In Boyle’s “Chicxulub,” a couple faces the dreaded late night phone call in which they are asked to come to the hospital because their teenage daughter has been in an accident. The process of nervous fear, hankering numbness and horror at impending tragedy facing the father as narrator is interspersed with his comparisons of life and  the Chicxulub hypothesis of what killed the dinosaurs. The asteroid that theoretically hit the earth was of a size that could hit the earth again at any time–the narrator wonders what to make of life in the face of impending doom, if a “civilization-ender” can remove every trace that not only he existed but that all of humankind ever existed. The couple ultimatley finds out that the victim of the accident at the hospital is not their daughter but a friend of hers whom she loaned her driver’s license so that the younger girl could make it into an R movie. The father concludes that he narrowly avoided his own Chicxulub event but that it was hurtling to that other young girl’s parents even now as they likely slept unaware of the call they were about to receive.

These stories made me wonder–do we live in the science-fiction age? If so, is it “The Jetsons” or is it “The Road?” Obviously neither, we’re not carefree with universal ease and technology for all nor are we in an apocalyptic scavenger hunt for survival, at least not the majority of us. But pose the question, when do you wish you had been born?, to me and I’d shrug my shoulders and be unsure (if the relationships I’ve formed and wish to hold onto were not a factor in such a decision). Many decades or eras look good in hindsight for particular groups of people with the “right” privileges and opportunities, but even then only in hindsight with the knowledge that whatever pressing calamities of that day ultimately didn’t fully come to fruition.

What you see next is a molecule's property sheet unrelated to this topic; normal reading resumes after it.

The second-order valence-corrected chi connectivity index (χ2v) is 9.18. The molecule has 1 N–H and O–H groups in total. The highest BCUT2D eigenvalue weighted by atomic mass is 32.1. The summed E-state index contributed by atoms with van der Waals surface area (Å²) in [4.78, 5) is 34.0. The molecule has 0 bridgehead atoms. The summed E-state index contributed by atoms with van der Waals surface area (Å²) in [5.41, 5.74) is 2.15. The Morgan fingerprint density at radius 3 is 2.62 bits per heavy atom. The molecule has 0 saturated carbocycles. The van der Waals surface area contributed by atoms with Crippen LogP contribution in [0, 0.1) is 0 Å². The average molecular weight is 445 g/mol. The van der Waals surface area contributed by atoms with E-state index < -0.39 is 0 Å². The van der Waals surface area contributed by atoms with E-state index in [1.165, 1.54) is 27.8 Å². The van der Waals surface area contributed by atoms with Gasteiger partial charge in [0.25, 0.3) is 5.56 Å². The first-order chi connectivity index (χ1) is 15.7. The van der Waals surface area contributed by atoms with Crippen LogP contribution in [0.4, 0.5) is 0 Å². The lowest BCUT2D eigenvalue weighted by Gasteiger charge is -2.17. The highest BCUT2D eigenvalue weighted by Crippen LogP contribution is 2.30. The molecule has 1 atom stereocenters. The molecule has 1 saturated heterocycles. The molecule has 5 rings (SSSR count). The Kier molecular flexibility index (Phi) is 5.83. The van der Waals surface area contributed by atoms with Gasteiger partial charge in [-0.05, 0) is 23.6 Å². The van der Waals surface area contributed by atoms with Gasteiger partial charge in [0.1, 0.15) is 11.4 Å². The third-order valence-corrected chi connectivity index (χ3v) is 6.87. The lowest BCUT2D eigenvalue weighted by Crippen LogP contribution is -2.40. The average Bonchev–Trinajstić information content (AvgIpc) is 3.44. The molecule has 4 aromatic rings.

We do live in the “science fiction age” in some positive ways and the points made in Bradbury’s tale are true for a great number of people. Life expectancy has grown in much of the world, infant and child mortality rates have decreased in the same areas of the world, technology is ever-growing and possibilities for medical breakthroughs always loom. The great majority of the industrialized world can count on food, clothing and shelter, etc. Yet Boyle’s story is right too in many regards; the great “civilization ending” meteorite may not hit in any of our lifetimes, but then again it may. It may in many other forms, forms that with our current resources and knowledge as collective humanity we should know better than to be held victim by–global warming, nuclear warfare, prejudice and genocide.